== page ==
This time, though, was different. He wasn’t feeling the same anxiety he had during training in similar maneuvers hundreds of times before. He never liked the ACVs, but this guttural feeling wasn’t that phobic reaction he’d had before. It was less a fear of some mechanical failure, his Corporal’s reprimands, or the fury of his Gunny in the event of a failed exercise. He was contemplating the battle in which he was about to take part; the war which had just begun only hours earlier.

Distantly, Romero could hear the sounds of war. Outside the tiny vessel, missiles launched from the ships, by then very far behind them. Their naval counterparts fired the big guns, and from their bowels heavy shells bombarded against the shoreline, resonating out across the water. From time to time, the roar of jet engines passed and then awhile later they would return, perhaps preparing to launch a second time, or perhaps a third by then. Along with innumerable air strikes racking the seascape, the world outside their vessel was an orchestra of mayhem. The symphony rippled out across the waves, reverberating in the tiny hull of the transport carrier.

Beyond the echoing of the war front, were the beaches of the north coast. This is why they had come. The Marines were tasked with creating a beachhead along the central part of the north coast of Venezuela. Following this, they would be moving inland. None of them knew exactly where they would be heading. All they knew was that they would be moving fast, and following information that would be provided en route. Heavy vegetation prevented the use of the Marines’ ACV progressing to give them a quick, if not to mention armored, means of transportation. Aerial reconnaissance also revealed what few serviceable roads in the deep of the jungle remained had been sabotaged with roadside bombs and barbed wire. That would gum up the tracked vehicles and tires of the light armored reconnaissance fleet, to the point that combat engineer crews would be needed to clear them before any combat vehicles could be useful again. Relative to the invasions of the past, this would reduce the American advance to a crawl.

All this came together to mean one thing. Nathanial Romero and the Marines of Task Force Iwo Jima were about to do something no Marines had before them in half a century. They had already disembarked to invade an enemy controlled beach. They would take it before moving toward their main objective several miles away. What was different about this invasion, however, was that they would be making the initial assault through the jungle, under the cover of darkness – and on foot.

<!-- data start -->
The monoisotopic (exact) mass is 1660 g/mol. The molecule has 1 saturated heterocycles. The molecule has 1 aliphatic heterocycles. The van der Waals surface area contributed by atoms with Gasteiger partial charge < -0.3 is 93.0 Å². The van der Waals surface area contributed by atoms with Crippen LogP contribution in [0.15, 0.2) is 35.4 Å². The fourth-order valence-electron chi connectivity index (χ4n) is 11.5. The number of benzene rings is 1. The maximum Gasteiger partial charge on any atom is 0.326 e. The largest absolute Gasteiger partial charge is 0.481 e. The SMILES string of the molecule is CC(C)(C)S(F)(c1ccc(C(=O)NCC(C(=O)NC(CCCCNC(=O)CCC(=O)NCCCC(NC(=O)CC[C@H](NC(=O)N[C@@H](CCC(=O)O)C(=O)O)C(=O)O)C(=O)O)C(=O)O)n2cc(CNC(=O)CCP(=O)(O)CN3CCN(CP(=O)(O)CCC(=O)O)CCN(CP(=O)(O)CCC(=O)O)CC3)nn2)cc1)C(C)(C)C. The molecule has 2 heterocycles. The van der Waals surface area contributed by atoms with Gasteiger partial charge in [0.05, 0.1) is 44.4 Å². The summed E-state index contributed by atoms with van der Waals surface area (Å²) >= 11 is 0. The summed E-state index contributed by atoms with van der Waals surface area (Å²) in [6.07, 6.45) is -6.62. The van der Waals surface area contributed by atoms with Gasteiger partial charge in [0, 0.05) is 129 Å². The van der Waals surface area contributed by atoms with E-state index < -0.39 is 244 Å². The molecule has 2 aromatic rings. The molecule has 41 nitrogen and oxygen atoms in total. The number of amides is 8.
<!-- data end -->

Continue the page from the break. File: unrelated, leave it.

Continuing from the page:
Me 3

I’m really happy to be putting out my next chapter: Disembarkation.

Here, we pick up with Romero again, but this time we will be focused on him and the rest of the team. War is all around them as they enter the field. The dark jungles of Venezuela await them as the next adventure awaits.

Thanks to everyone who has followed so far and I am super excited to see this next phase of the book take off.


If you would like to support the creation of The Next Warrior, as well as get access to special bonus features, such as essays about the technology being showcased, author’s notes and commentaries on the story behind the story, as well as bonus artwork, become a patron of Jon Davis by following this link. Support the Next Warrior.

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Proving Grounds – Part 14

PFC Romero was still running at a full gallop when heads up display started showing that he had reached the final leg of his personal crucible. It was well into the morning and warm enough that the cold long ago stopped being among his primary concerns. He wasn’t far away from the extraction point for which he and his team had set out to find hours ago. His vision tunneled toward this singular objective at the end of the forest. His display’s indicator finally showed the distance to the point where he would exfiltrate. That meant, thankfully, that he had under a quarter mile to go.

He knew, however, that the exfil site would be crawling with enemy troops. They were as anxious to prevent his escape as he was to get out of the forest. Having failed to secure their prey in the woods, the hunter teams would be moving to converge somewhere near areas a rescue could be mounted. Their only task from now would be in preventing him from reaching that point.

From that point on, he walked; he walked, and he listened.

The last few hundred yards were uneventful, pleasantly and surprisingly so, especially when one measures it against the rest of Romero’s night. For over an hour, Romero crept through that last stretch of forest. He could easily slink through these woods, moving almost silently over the wet leaves and moss covered earth. Hopefully that would grant him the evasiveness to avoid detection and prevent his capture. Hoping aside, what he needed was just a few more minutes of the Devil’s luck, because it was doubtful they still had aims of only capturing him anyway.